Readers lead and once in a while, in the spirit of encouraging you to read more, we upload book reviews. This article is a review of the book, ‘Becoming’ by Michelle Obama. At the end of the article, you will find a link to another book review.
Becoming is former American first lady Michelle Obama’s autobiography. Barrack Obama is the first black American president and had Michelle at his side as first lady.
Becoming is a detailed book about a remarkable journey. It tells of how a black girl, a descendant of slaves, rises out of a humble background to not only fulfill the expectations of her parents and society but also to surpass them. It inspires by showing how this girl is born into a family that doesn’t even own their home yet goes on to live in the huge palatial residence that is the White House.
You will allow me to call her Miche, because after reading her book, I feel as if I know her at a friendly and personal level. She writes in a detailed and descriptive manner, in which you can clearly see the Princeton and Harvard educated lawyer. Still, even with the use of big words that are meant to give clearer, more precise meaning, Miche maintains a most welcome level of simplicity and understandability throughout her book.
A part of Miche’s journey particularly appealed to me. She was driven by society’s expectations and misguided by the allure of such a flashy career to become a lawyer. This way, she ended up ignoring her interests and personal inclinations – what her heart really wanted – and choosing the “wrong” profession. I very much relate to that. She is forced, several years into her career as a lawyer in a high end law firm to abandon her job and go for something more fulfilling, a job in which she can be passionate; a move that cuts her salary in half.
Miche’s journey demonstrates the power of a good education and considerate parents. Her parents, even though not well off, sacrificed to ensure that Miche and her brother got the best. Her mother took Miche to the library and taught her how to read even before she joined school, effectively giving her an edge that she sought to maintain throughout her academic life. That same mother, who was a house wife, would later take on a job to ensure that they afforded Miche’s and her brother’s education. All their sacrifice evidently bears fruit.
Miche is a combination of minorities. She is black and she is a woman in a world dominated by whiteness and maleness. She goes on to find herself later on as the only woman in corporate meetings in boardrooms. At Princeton, she is part of a small black minority in comparison with the whites that make up most of the student population. This makes her journey more difficult and her success more remarkable.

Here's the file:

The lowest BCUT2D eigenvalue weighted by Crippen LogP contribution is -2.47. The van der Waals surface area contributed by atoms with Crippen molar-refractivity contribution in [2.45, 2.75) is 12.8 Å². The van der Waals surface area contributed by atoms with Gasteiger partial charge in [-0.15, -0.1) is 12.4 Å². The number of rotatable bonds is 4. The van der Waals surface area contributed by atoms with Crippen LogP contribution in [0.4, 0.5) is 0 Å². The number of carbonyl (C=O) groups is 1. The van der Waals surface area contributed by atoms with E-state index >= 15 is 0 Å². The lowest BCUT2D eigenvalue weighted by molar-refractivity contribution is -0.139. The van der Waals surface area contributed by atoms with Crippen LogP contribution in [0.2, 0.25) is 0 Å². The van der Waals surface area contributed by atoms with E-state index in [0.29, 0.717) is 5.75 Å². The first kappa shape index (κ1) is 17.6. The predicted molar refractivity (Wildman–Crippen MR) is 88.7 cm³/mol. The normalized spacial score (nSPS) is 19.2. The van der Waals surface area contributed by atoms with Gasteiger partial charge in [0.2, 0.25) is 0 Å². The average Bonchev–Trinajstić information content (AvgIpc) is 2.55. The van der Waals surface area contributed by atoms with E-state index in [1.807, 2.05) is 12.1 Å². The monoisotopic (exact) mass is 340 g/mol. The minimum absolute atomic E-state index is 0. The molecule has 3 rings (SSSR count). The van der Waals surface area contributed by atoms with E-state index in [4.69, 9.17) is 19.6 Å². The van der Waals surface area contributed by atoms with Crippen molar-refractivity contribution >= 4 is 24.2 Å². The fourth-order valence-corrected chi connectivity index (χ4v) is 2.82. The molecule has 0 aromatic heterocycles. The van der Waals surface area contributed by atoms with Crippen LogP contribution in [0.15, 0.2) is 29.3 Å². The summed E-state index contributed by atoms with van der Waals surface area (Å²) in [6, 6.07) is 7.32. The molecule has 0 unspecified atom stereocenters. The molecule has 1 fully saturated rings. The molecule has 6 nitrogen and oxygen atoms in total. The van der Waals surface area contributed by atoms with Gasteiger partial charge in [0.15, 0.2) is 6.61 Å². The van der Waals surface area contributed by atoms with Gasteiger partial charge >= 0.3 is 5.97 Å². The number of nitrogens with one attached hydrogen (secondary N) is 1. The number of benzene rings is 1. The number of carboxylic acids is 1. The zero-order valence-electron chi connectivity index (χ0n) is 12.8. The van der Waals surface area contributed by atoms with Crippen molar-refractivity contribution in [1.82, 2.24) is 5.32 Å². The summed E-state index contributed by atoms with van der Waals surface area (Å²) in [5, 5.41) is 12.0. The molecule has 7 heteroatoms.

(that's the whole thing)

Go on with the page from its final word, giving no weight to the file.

The most important lesson in Becoming is that life is a never ending journey. You think are a successful and well educated lawyer and then you are put in front of hundreds of thousands of people and you start wondering whether you are good enough. You think you are a strong couple with two very intelligent minds that can solve any problem; then you have trouble getting a child and you have to seek for help. You think you are two loving adults in a healthy relationship until life starts making cracks in your marriage and you have to seek professional counsel to keep it all from falling apart. You think you live in a very big and luxurious White House; until the queen hosts you in the Buckingham Palace, which is ten times as big and as luxurious as your own White House.
Miche also reveals quite a bit about her husband in her book. She gives us the chance to take glimpses into Obama’s journey to White House. She tells us how untidy he can be and how he had a habit of being late. I had to mention this because it gives me hope, since I also have a few slightly undesirable qualities here and there. If an untidy and unpunctual person can become the world’s most powerful president, there is hope for me too. But she also shows us the remarkable brain, immense drive, vision and optimism that her husband has.
Obama, whose father you will remember was Kenyan by the way, is an extensive reader. At one point, Miche said that he spent all his extra change on books. That bit of info goes a long way in motivating me to read as much as I can because it seems that readers… lead.
Miche’s Becoming was nothing but inspiring, challenging, enlightening and interesting for me. It also took quite an effort to read through to the end, since I am a bit lazy.
All in all, walking with Miche through her journey was worth every minute.
To read another great book review, click on the following link, The Secret to Life